The West Bengal government has red-flagged attempts by two tea companies to sell some of their gardens in Darjeeling to investors based in Singapore and Hong Kong, fearing indirect Chinese investment in these deals.
Sources in the state’s land and land Reforms department, at least two tea associations and a trade union said a few months ago, the Darjeeling district administration had halted ownership transfers of six gardens, located not very far from the Army’s Sukna-based 33 Corps.
The district administration’s action was reportedly prompted by intelligence inputs about China trying to acquire gardens located along India’s Siliguri corridor, a narrow stretch of about 22 kms width, also known as Chicken’s Neck, that connects mainland India with the northeastern states.
The district administration has sought more details from the companies about the overseas investors to whom they were planning to sell their gardens, sources said.
In the tea sector, incidentally, 100 per cent foreign direct investment is allowed. But the government stepped up scrutiny of foreign investments following reports of possible “opportunistic” takeovers or acquisitions of Indian companies by Chinese investors, taking advantage of the coronavirus pandemic-induced economic downturn.
The Darjeeling district administration, however, had acted even before the central government’s Department for Promotion of Industry and Internal Trade in April made prior government clearance mandatory for investments, even indirect ones, from countries sharing land border with India, in a bid to clamp down on investments from China.
Though no one is willing to come on record to name the companies that were trying to sell off their gardens, two sources on conditions of anonymity claimed three gardens belong to the Alchemist Group and three others to the Ambootia Group.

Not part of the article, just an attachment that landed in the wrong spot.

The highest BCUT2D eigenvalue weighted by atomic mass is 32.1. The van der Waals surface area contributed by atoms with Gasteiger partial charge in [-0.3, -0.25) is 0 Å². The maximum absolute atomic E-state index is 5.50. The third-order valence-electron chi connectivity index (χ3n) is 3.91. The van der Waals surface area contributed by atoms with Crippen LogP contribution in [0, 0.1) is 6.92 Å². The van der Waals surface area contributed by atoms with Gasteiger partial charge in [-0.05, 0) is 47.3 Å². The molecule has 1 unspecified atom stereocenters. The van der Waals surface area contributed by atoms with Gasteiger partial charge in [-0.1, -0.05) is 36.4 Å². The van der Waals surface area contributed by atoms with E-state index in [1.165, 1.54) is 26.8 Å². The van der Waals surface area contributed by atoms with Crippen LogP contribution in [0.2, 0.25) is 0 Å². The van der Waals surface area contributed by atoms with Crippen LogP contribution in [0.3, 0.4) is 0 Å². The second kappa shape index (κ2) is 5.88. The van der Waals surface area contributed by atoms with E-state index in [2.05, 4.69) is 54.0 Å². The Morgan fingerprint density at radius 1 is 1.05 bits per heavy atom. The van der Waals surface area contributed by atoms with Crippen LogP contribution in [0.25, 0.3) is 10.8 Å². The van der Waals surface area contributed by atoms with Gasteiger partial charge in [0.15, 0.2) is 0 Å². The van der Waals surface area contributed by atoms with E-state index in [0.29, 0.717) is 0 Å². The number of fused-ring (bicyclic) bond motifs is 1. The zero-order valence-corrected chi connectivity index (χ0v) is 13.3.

Dhotre, Peshok, and College Valley are the three Alchemist Group’s gardens up for sale, sources said. The group is said to have been in talks with a Hong Kong-based company to sell its three gardens lying abandoned since 2017. In May 2018, the gardens were brought under the state government’s Financial Assistance for the Workers of Locked Out Industries (FAWLOI) scheme.
The group, including its owner KD Singh, is facing probe by multiple central and state government agencies such as Enforcement Directorate and the Securities and Exchange Board of India (SEBI), for several irregularities, including running a ponzi or chit-fund scheme.
No one from the group could be contacted for their reaction on the sell-off deal as its offices are either sealed by the investigating agencies or abandoned.
Chairman of the Ambootia Group, Sanjay Bansal, when contacted over his mobile phone to get his view over the group’s reported attempt to sell three gardens to a Singapore-based company with alleged link to Chinese investors, evaded the issue saying, “I don’t talk to strangers.” He also did not reply to text messages.
Its administrative office in Kolkata, when contacted, said a “responsible person” from the group would get back soon to answer the queries. The response, however, did not come even after the lapse of more than 48 hours.
Darjeeling District Magistrate S Ponnambalam said that he was now too busy to divulge the details of the action taken by the administration. “Right now, we (administration) are too busy combatting the COVID-19 pandemic. I have to see those files, but for that I don’t have time now,” Ponnambalam said over the phone.
Some trade unions active in the gardens have also reportedly conveyed their concern about the development to the district administration. “We had alerted the government about the development. Even the Tea Board of India is keeping a tab on it,” said CITU’s Darjeeling district general secretary Saman Pathak.
Ponnambalam, however, asserted that it would not be easy to scrape through any such deal quietly as all tea garden land belongs to the state’s land and land Reforms department, and without its consent no land lease agreement could be transferred.